The Beauty of the Maremma
including free hot springs in Tuscany
The thermal waters at Saturnia are an enchanting and enticing stop while exploring Tuscany and the Maremma. Take advantage of the free entrance to the hot water springs called "Cascate di Mulino", located less than 6 km outside of the town of Saturnia and 3 km from the Terme di Saturnia Resort.
First Stop: The Town
Before you visit the springs, you may want to stop and take some time to explore Saturnia, a small town in in the Maremma, that stands on top of a hill overlooking the famous thermal springs. This buzzing little hamlet is situated close to an Etruscan necropolis along the Roman road Clodia, situated in between the Aurelia and Cassia roads.
Its origins are extremely ancient: a Greek historian from 60 BC tells how this area was inhabited by pre-classical populations of Greece! Later came the Etruscans followed by the Romans, as proven by the beautiful Porta Romana, Roman Gates, dating back to the 2nd century B.C.
The town became a hideout for outlaws in the 1300's and was thus burned to the ground and left mainly forgotten until the thermal waters came into vouge once again. It was a possession of Siena until the 16th century when it became part of the Grand Duchy of Tuscany.
Remains of these ancient cultures can be seen at Bagno Santo, Holy Bath, that is an antediluvian holy place a few kilometers from the center, or the medieval walls surrounding the small hamlet, which were built by the Aldobrandeschi family. In Saturnia, there is the medieval Church of Santa Maria Maddalena which has been restyled in the early 1900's, with its splendid artistic masterpieces as well as the Archeological Museum and the Aldobrandeschi Fortress (not open to public).
Don't miss taking a walk in the Piazza Vittorio Veneto where you will find more Roman artefacts to exam!
Next to the fountain and in front of Via Ciacci, the two main Roman roads: ‘Il Cardo' and ‘Il decumanu massimi' once crossed. In front of the restaurant "I due cippi”, are Roman baths not fed by sulphurous waters. The floor of this structure was a mosaic in black and white tiles where you can still make out part of a fish and a seahorse.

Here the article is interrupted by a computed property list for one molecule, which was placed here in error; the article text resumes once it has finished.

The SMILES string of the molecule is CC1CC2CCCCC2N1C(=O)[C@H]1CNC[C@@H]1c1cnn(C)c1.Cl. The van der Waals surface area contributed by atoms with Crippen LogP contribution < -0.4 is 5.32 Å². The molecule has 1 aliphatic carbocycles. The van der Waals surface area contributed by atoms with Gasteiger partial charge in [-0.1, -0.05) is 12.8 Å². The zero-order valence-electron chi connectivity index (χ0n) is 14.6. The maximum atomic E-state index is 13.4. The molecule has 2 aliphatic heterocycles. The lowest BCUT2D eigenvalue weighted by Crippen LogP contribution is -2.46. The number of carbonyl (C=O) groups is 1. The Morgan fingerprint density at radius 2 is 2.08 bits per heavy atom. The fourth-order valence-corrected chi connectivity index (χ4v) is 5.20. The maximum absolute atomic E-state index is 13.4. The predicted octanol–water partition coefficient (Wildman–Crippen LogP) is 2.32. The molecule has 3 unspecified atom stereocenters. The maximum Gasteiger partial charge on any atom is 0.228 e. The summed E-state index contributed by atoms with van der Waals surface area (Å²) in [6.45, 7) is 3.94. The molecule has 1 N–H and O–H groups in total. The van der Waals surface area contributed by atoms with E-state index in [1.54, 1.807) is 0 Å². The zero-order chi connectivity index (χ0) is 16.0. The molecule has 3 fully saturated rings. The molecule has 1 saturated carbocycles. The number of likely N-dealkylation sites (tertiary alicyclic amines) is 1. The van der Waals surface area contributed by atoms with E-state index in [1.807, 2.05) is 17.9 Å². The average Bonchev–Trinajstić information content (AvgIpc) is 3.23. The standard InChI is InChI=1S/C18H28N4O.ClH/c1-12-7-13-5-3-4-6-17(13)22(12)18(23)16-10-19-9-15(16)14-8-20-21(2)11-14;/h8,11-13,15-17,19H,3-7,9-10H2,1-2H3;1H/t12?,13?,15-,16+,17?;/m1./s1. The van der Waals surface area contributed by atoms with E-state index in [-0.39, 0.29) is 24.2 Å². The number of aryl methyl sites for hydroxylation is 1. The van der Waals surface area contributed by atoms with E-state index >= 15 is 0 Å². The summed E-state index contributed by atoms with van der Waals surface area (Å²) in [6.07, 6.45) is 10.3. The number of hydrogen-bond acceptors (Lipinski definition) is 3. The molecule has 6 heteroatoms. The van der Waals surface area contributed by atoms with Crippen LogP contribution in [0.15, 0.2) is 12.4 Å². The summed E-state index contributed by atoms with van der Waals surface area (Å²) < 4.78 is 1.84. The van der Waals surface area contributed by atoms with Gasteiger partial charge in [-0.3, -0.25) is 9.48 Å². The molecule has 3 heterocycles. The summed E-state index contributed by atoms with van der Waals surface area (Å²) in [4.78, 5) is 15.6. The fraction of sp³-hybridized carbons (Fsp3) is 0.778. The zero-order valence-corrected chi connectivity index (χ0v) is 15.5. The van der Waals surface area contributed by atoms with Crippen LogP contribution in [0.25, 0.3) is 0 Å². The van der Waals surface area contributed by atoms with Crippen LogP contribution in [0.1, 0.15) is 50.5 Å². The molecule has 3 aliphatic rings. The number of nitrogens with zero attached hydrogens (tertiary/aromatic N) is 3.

Now Relax at The Springs
the famous thermal springs make this a must-see
Saturnia's thermal baths are the bubbling waters seeping through the Earth's crust in an area stretching from Mount Amiata to the hills of Albenga and Fiora and reaching Roselle and Talamone. The waters are rich in mineral deposits, especially sulphur which gives it a slightly "eggy" smell.
The composition of the deposits, from the scientific point of view, are composed of "a sulphurous-carbonic, sulphate-bicarbonate-alkaline mineral water, and includes among its peculiarities the presence of two dissolved gases such as hydrogen sulphide and carbon dioxide". The thermal waters have a temperature of 37.5 °C and therapeutic and relaxing properties.
The warm sulphurous waters of Saturnia were well-known by first the Etruscans and later the Romans. In fact, they believed them to be a gift from the gods, and made good use of the waters and its healing powers. Though with the passing of the years, the local superstition changed, and they used the waters less and less.
The Medieval legend has it that its springs are born in the exact point where Jupiter's thunderbolt fell in a battle against Saturn and the scars left by the thunderbolt were the portals to hell, and that's why there was the steamy and smelly water gushing out.
However, the lure of the waters soon beckoned the locals back, and they even constructed a well-maintained resort. In addition to the luxurious, exclusive wellness and spa centers in Saturnia (in the photograph below), the are two free outdoor waterfalls, the Cascate del Mulino and Cascate del Gorello.